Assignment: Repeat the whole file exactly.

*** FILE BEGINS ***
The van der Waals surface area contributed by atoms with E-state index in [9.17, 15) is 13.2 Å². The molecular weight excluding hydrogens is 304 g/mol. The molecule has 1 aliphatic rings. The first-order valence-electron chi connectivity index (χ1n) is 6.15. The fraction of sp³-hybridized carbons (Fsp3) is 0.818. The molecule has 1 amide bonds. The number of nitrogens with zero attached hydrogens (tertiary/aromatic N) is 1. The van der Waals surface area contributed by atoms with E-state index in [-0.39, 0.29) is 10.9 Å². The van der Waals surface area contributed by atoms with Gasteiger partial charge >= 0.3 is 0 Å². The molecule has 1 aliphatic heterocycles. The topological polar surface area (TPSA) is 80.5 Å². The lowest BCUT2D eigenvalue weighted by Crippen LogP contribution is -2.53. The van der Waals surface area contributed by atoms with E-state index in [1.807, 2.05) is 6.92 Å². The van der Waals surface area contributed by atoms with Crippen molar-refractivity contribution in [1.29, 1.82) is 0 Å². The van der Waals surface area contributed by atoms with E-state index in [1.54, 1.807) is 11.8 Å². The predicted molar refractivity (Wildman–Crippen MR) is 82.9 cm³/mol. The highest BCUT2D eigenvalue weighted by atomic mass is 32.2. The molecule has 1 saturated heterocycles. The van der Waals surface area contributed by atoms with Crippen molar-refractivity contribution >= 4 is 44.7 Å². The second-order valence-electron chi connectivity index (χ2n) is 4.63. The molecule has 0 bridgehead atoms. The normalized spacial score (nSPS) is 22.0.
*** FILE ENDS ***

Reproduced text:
The van der Waals surface area contributed by atoms with E-state index in [9.17, 15) is 13.2 Å². The molecular weight excluding hydrogens is 304 g/mol. The molecule has 1 aliphatic rings. The first-order valence-electron chi connectivity index (χ1n) is 6.15. The fraction of sp³-hybridized carbons (Fsp3) is 0.818. The molecule has 1 amide bonds. The number of nitrogens with zero attached hydrogens (tertiary/aromatic N) is 1. The van der Waals surface area contributed by atoms with E-state index in [-0.39, 0.29) is 10.9 Å². The van der Waals surface area contributed by atoms with Gasteiger partial charge >= 0.3 is 0 Å². The molecule has 1 aliphatic heterocycles. The topological polar surface area (TPSA) is 80.5 Å². The lowest BCUT2D eigenvalue weighted by Crippen LogP contribution is -2.53. The van der Waals surface area contributed by atoms with E-state index in [1.807, 2.05) is 6.92 Å². The van der Waals surface area contributed by atoms with Crippen molar-refractivity contribution in [1.29, 1.82) is 0 Å². The van der Waals surface area contributed by atoms with E-state index in [1.54, 1.807) is 11.8 Å². The predicted molar refractivity (Wildman–Crippen MR) is 82.9 cm³/mol. The highest BCUT2D eigenvalue weighted by atomic mass is 32.2. The molecule has 1 saturated heterocycles. The van der Waals surface area contributed by atoms with Crippen molar-refractivity contribution >= 4 is 44.7 Å². The second-order valence-electron chi connectivity index (χ2n) is 4.63. The molecule has 0 bridgehead atoms. The normalized spacial score (nSPS) is 22.0.